2.3% might sound OK but the average state of play of Newspolls at this stage of the game is actually a worse predictor than assuming the final 2PP will always be 50-50, which for this sample has an average error of only 1.6%.  The polling average at this stage has predicted the wrong 2PP winner six times out of twelve.  

There's more.  Governments have on average improved by 0.6 points, but this can be divided into Coalition governments (5 out of 6 improved, average gain 1.4 points) and Labor (3 out of 6 improved, average loss 0.2 points).  Six of each is of course a trivially small sample size, but this is consistent with the pattern in other historic comparisons of 2PP polling with results: the Coalition has more often overperformed.  

On the other hand, there has been a relationship between the level of leadership chaos and how good or bad late mid-term Newspolls are as a predictor.  Assigning 4 points for a change of Prime Minister after the poll period, 3 points for a change during the poll period, and 2 and 1 points for Opposition Leaders respectively to form a leadership chaos index, it has quite a strong relationship with how bad a predictor the polling at this stage was.

So we might expect that if both parties keep their current leaders then the outcome is more likely to fall near to the current polls but (i) this is getting rather overfitted off just a dozen data points (ii) we don't even know if they will.  

Swings aren't uniform

Even if voting intention doesn't change, swings are never truly uniform and are often meaningfully non-uniform.   Assuming Craig Kelly's seat is reclaimed by the Coalition, all crossbenchers hold their seats, no new crossbenchers win, and that there are no further changes in the redistribution process, then the Coalition would need about 51.3% 2PP for a majority given uniform swing (Stirling is abolished and on some estimates Chisholm becomes more marginal than Bass), while Labor would need 52.4%. (Regarding new crossbenchers, I assume that Wentworth reverts to safer Coalition status after being disrupted by a by-election party change).  However, some relevant considerations here are:

* Labor's marginals are on average closer than the Coalition's.  This is subject to the redistribution still ongoing in Victoria, but the average notional margin in Labor's ten closest 2PP marginals looks like being around 1.4% while for the Coalition it's about 2.6%.  Because swings are never actually uniform between seats and at best resemble a random distribution, if there was actually more or less no swing this factor alone would be expected by chance to roughly cancel out the Coalition's loss of Stirling and Labor's gain of Hawke in the redistribution.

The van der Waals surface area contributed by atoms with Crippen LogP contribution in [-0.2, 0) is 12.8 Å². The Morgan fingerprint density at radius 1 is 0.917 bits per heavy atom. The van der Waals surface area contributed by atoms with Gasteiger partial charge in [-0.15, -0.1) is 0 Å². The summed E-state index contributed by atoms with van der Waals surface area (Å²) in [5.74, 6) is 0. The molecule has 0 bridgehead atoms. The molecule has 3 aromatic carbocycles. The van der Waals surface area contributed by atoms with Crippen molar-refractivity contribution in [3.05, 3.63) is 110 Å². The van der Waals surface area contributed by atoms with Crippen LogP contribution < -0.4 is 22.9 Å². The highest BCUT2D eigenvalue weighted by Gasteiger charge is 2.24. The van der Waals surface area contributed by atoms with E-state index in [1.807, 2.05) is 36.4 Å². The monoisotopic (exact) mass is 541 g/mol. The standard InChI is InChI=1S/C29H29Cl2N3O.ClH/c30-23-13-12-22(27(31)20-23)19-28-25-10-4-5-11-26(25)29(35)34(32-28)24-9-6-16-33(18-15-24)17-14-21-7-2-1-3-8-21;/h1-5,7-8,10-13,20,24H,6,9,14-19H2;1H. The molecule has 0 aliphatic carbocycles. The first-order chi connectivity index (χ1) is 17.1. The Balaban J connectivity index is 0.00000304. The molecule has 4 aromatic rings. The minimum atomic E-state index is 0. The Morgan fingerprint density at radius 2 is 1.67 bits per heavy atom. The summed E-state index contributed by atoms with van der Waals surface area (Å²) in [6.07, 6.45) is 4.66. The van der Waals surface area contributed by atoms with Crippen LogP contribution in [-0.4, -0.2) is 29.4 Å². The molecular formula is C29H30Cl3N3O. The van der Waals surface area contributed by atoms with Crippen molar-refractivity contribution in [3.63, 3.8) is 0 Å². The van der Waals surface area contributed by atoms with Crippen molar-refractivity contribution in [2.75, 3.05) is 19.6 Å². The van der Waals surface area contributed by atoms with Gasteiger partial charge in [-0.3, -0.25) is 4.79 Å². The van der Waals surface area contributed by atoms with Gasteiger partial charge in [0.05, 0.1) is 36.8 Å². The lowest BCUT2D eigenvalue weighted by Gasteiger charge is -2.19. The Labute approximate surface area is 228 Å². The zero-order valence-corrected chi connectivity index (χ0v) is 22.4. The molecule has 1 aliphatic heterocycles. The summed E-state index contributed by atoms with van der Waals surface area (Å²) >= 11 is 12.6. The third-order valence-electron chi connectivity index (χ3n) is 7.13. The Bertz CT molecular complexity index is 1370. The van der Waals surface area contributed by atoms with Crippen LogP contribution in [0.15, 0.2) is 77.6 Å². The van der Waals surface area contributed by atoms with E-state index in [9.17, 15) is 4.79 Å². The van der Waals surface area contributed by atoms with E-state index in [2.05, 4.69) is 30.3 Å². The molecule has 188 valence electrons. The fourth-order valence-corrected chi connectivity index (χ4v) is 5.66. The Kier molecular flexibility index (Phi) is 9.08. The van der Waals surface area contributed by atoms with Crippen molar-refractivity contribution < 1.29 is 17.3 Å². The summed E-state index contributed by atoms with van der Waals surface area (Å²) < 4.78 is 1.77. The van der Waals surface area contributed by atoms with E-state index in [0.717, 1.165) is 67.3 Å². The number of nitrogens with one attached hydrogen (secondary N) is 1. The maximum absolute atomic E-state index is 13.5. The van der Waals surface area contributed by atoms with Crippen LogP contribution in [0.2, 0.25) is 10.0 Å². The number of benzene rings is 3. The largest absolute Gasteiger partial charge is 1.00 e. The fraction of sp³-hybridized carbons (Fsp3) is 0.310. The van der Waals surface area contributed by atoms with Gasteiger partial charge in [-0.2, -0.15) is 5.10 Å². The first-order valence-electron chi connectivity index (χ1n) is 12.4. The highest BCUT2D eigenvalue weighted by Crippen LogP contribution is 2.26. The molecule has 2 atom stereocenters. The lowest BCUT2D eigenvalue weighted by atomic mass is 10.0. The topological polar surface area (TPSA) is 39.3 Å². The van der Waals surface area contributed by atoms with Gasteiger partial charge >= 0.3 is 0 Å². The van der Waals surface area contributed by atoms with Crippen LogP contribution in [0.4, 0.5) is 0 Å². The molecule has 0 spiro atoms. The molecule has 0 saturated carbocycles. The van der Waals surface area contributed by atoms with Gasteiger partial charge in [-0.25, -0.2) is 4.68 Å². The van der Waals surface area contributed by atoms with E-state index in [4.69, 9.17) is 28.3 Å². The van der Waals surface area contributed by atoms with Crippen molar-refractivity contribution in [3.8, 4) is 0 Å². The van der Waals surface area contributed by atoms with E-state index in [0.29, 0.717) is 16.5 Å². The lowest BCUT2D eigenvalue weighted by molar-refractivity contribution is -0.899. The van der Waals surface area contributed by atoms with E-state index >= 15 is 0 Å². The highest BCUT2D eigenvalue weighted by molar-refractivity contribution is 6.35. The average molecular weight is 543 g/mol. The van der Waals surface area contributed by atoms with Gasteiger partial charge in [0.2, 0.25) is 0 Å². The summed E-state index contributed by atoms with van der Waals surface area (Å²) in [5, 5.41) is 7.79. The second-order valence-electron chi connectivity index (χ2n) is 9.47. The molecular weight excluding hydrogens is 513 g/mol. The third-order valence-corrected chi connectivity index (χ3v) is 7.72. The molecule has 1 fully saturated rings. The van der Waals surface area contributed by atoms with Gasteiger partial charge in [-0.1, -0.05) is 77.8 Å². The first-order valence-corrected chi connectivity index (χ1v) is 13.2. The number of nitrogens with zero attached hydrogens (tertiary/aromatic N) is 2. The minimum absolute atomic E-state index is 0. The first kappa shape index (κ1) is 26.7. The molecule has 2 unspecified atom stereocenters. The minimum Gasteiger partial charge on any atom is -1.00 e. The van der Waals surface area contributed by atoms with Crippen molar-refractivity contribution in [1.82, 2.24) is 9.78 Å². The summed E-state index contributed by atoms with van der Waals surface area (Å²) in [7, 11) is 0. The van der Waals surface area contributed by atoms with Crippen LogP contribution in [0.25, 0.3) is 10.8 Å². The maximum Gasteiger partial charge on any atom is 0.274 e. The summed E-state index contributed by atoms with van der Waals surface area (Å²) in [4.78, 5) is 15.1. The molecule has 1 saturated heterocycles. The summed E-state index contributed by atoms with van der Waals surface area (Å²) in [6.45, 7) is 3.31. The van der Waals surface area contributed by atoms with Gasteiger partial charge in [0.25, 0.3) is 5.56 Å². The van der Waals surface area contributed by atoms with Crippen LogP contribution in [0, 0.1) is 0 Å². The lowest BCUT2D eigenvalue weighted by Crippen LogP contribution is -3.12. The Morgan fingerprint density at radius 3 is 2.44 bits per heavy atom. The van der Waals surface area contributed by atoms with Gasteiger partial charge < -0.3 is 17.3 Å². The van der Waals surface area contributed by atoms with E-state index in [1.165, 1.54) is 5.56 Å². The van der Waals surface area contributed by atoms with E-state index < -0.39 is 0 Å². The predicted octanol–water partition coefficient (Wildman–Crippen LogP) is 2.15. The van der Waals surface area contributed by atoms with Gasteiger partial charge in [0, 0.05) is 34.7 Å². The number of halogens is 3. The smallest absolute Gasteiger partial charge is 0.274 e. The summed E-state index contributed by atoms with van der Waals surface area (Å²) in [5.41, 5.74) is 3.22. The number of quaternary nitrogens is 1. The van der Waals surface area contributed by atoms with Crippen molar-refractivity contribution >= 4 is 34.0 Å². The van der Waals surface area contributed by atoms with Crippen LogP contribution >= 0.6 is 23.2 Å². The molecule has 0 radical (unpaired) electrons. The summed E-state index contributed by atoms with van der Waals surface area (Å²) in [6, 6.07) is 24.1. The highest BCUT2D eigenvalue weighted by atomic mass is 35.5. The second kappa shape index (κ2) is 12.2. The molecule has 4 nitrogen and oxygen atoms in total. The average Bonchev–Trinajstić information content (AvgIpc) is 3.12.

* Personal vote effects from the 2019 result very slightly favour the Coalition.  In its ten closest 2PP marginals, the Coalition has a double personal vote effect (its incumbent defeated a Labor incumbent) in four seats, a single personal vote effect (a new Coalition MP at the end of their first term) in two, and a vacancy in one (Boothby).  Labor has a double personal vote effect on its side in two of its ten seats, a single effect in two (Gilmore was a government vacancy) and possible complications in Eden-Monaro where its current incumbent has served a partial term and replaces a very popular previous incumbent. 

* We also sometimes see elections where the swing is non-uniform in a way not predicted by random variation.  2019 was a striking example - the Coalition got strong swings to it in its own marginals on average, while swings against it were wasted in safe seats.  

Finally, there has been a historic pattern that oppositions generally don't win without first getting large polling leads.  That's not to say it cannot happen - the pattern could have an exception, or the large leads could be still to come (as they were at this point in the 2004-7 cycle).  

None of this is to say that a hung parliament is impossible or hugely unlikely.  The increasing size of the crossbench is increasing the chance of it, with one actual case and two very near misses in the last four elections.  But we're dealing with two rather rubbery relationships at the moment: (i) between Newspoll 2PPs this far out and final actual 2PPs (ii) between the pendulum conversion of a 2PP to a seat count and the actual conversion.  There isn't any basis on the current evidence for concluding at this stage that a hung parliament is more likely than not.  There may not be such a basis even on election eve. There wasn't even in 2010 (the one time when it actually happened) as the polls on the whole implied a reduced Labor majority as the more likely result.  

Poll spinning 

Poll spinning by parties to try to drive up supporter morale, get media attention or even just provoke other parties is common behaviour and the Greens are especially prone to it.  Probably this sort of exercise is better than simply stating flatly that one's party will win a majority and citing no evidence whatsoever that this is even remotely likely (as Anthony Albanese has done in response) but I really don't see a need for parties to engage in this sort of thing at all.   It's more credible to just say that one is hoping for a certain outcome and has good reasons to believe it's a real possibility, but even that carries some risks and it may be better to just let good results do the talking.